Non-profit organisation Eden Reforestation Projects has joined forces with seed bank provider Terraformation to launch responsible reforestation projects in East Africa.
- The partners will rely on Eden’s participatory approach and Terraformation’s seed bank technology to develop large-scale reforestation projects with a focus on biodiversity.
- Reforestation offers a broad variety of environmental, social and economic benefits, but projects have often failed to deliver.
- Combining new technologies with multi-stakeholder inclusion will provide valuable lessons that could enable responsible reforestation projects to be established at scale.
Describing itself as a ‘global forest accelerator’, Terraformation supports early-stage forestry practitioners in launching, developing and scaling reforestation projects with a focus on biodiversity.
Terraformation has also developed modular seed laboratories, built within shipping containers, which provide all of the equipment required for cleaning, sorting and drying seeds.
The seed storage units incorporate advanced technologies such as temperature and humidity sensors and internet connectivity kits. These additions allow the self-contained units to be monitored, managed and inventoried remotely.
Each storage facility can hold up to 10 million seeds, enough to restore around 6,000 hectares of land over the course of ten years.
Eden, meanwhile, has developed a participatory approach to managing its reforestation initiatives. The organisation is committed to working alongside project stakeholders, including remote communities and local governments, to help boost their economies while restoring the surrounding landscape and contributing to the mitigation of climate change.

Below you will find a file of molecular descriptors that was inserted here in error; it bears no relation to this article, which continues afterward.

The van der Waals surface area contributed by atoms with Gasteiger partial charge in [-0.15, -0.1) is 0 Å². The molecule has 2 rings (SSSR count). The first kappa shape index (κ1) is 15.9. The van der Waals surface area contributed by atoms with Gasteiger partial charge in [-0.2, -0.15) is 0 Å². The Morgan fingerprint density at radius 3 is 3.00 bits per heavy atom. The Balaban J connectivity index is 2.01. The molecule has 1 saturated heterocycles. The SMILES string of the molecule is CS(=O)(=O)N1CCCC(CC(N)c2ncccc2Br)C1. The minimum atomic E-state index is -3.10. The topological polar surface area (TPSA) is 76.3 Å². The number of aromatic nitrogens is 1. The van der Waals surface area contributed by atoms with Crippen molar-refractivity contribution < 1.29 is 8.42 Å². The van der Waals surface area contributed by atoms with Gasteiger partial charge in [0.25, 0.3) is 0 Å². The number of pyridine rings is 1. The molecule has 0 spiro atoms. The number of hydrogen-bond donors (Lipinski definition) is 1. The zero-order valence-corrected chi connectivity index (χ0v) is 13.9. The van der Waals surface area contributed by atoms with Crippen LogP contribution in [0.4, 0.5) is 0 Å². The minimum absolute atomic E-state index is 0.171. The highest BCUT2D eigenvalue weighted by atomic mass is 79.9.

The partners plan to deploy Terraformation’s technology across several projects in East Africa, creating storage capacity for a targeted 50 million seeds. Almost 160 different species of seed will be planted, with the aim of restoring forests to a high level of biodiversity.
Andrew Kinzer, Eden’s International Director, Africa Area, said: “Having a reliable, high-quality seed source is critical to large-scale landscape restoration. Working with Terraformation will be a game-changer for our ability to scale effectively and efficiently.”
Terraformation’s vice president of growth, Yee Lee adds that, “tackling the climate and nature crises is one of the greatest challenges of our time and is always going to be a collaborative effort. Only by working together can we achieve our goals”.
The opportunities of reforestation
Deforestation is widely acknowledged as being a major challenge of our age, with estimates suggesting it contributes around a third of global carbon emissions.
When trees are cut down, we lose their capacity as vital carbon sinks while altering local water cycles, placing souls at risk of erosion and increasing the risk of dangerous and carbon-emitting wildfires.
These are just a few of the problems associated with deforestation, with the full picture showing far more knock-on impacts on ecosystems and biodiversity.
The consequences of deforestation also extend into the socio-economic realm, as the destruction of crucial areas from which globally traded goods and raw materials are sources is estimated to pose up to $80 billion in supply chain risk to the paper, cattle and timber industries alone.
Reforestation offers an opportunity to address this crisis
Intended to provide a solution to global climate change, while regulating water cycles, preventing soil erosion, restoring wildlife habitats and alleviating poverty, reforestation projects have become increasingly popular among businesses, governments, non-profits and individuals alike.
As voluntary carbon markets continue to expand, tree planting projects come with an additional economic incentive. Reforestation provides a cost-effective opportunity for generating carbon offsetting credits, with research from Nature4Climate suggesting that more than 200 million hectares of deforested land could be used without impacting food production.